#Sad: Twitter Content Predicts Changes in Cognitive Vulnerability and Depressive Symptoms
Research shows that social media networks can affect both the physical and mental health of its users. We hypothesized that social media would also be associated with cognitive vulnerability to depression. To test this hypothesis, we used a 3-month pre-post prospective longitudinal design with a sample of undergraduates (n = 105). Results showed that participants who had tweets with a “past focus” (as determined by LIWC software) were more likely to exhibit increases in cognitive vulnerability and depressive symptoms than participants who did not have tweets with a past focus. Increases in cognitive vulnerability were associated with increases in depressive symptoms. However, the effect of Twitter content on future depressive symptoms was not accounted for by increases in cognitive vulnerability. Rather, one’s past focus Twitter content had an effect on future depressive symptoms that was independent of its effect on future cognitive vulnerability levels. These results provide further support for the plasticity of cognitive vulnerability in early adulthood as well as corroborate emerging evidence for the association between social media and mental health risk factors.
KeywordsCognitive vulnerability Depression Twitter Social media Contagion
The study did not receive funding.
Compliance with Ethical Standards
Conflict of Interest
Maria P. Sasso, Annaleis K. Giovanetti, Anastasia L. Schied, Hugh H. Burke, and Gerald J. Haeffel declare that there are no conflicts of interest.
All procedures performed in studies involving human participants were in accordance with the ethical standards of the institutional and/or national research committee and with the 1964 Helsinki declaration and its later amendments or comparable ethical standards.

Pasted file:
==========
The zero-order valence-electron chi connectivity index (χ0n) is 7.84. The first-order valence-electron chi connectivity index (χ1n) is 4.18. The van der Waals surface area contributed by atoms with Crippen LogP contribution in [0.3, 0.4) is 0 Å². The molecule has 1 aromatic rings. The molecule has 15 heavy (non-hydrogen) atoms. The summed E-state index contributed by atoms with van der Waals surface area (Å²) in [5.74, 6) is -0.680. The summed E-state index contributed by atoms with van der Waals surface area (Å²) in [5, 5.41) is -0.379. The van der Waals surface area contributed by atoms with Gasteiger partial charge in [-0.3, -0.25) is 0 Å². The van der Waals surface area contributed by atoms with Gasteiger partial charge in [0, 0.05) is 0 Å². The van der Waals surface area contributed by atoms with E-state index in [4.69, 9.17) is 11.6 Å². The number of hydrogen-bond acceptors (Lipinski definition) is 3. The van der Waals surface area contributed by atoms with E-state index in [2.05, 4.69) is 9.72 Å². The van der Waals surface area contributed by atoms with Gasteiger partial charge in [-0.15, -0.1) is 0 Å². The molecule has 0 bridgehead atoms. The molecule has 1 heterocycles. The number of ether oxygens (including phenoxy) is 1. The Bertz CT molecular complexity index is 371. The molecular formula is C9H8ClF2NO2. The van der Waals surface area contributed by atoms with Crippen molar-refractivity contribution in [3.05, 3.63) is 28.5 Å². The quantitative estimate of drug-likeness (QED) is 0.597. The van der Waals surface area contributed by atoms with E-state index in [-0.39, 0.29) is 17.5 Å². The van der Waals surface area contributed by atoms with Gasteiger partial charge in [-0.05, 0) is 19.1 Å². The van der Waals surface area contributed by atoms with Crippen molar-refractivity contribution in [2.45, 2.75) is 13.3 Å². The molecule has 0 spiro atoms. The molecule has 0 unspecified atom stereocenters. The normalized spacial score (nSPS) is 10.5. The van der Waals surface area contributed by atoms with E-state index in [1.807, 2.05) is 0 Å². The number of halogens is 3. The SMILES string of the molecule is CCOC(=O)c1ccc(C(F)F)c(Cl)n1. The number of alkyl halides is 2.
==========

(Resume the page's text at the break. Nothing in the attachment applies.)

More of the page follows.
Informed consent was obtained from all individual participants included in the study.
- Alloy, L. B., Abramson, L. Y., Hogan, M. E., Whitehouse, W. G., Rose, D. T., Robinson, M. S., … Lapkin, J. B. (2000). The Temple-Wisconsin Cognitive Vulnerability to Depression (CVD) Project: Lifetime history of Axis I psychopathology in individuals at high and low cognitive vulnerability to depression. Journal of Abnormal Psychology, 109, 403–418. https://doi.org/10.1037/0021-843X.109.3.403.CrossRefGoogle Scholar
- Alloy, L. B., Abramson, L. Y., Tashman, N. A., Berrebbi, D. S., Hogan, M. E., Whitehouse, W. G., … Morocco, A. (2001). Developmental origins of cognitive vulnerability to depression: Parenting, cognitive, and inferential feedback styles of the parents of individuals at high and low cognitive risk for depression. Cognitive Therapy and Research, 25, 397–423. https://doi.org/10.1023/A:1005534503148.CrossRefGoogle Scholar
- Alloy, L. B., Abramson, L. Y., Whitehouse, W. G., Hogan, M. E., Panzarella, C., & Rose, D. T. (2006). Prospective incidence of first onsets and recurrences of depression in individuals at high and low cognitive risk for depression. Journal of Abnormal Psychology, 115, 145–156. https://doi.org/10.1037/0021843X.115.1.145.CrossRefGoogle Scholar
- Beck, A. T., Rush, A. J., Shaw, B. F., & Emery, G. (1979). Cognitive therapy of depression. New York: Guilford.Google Scholar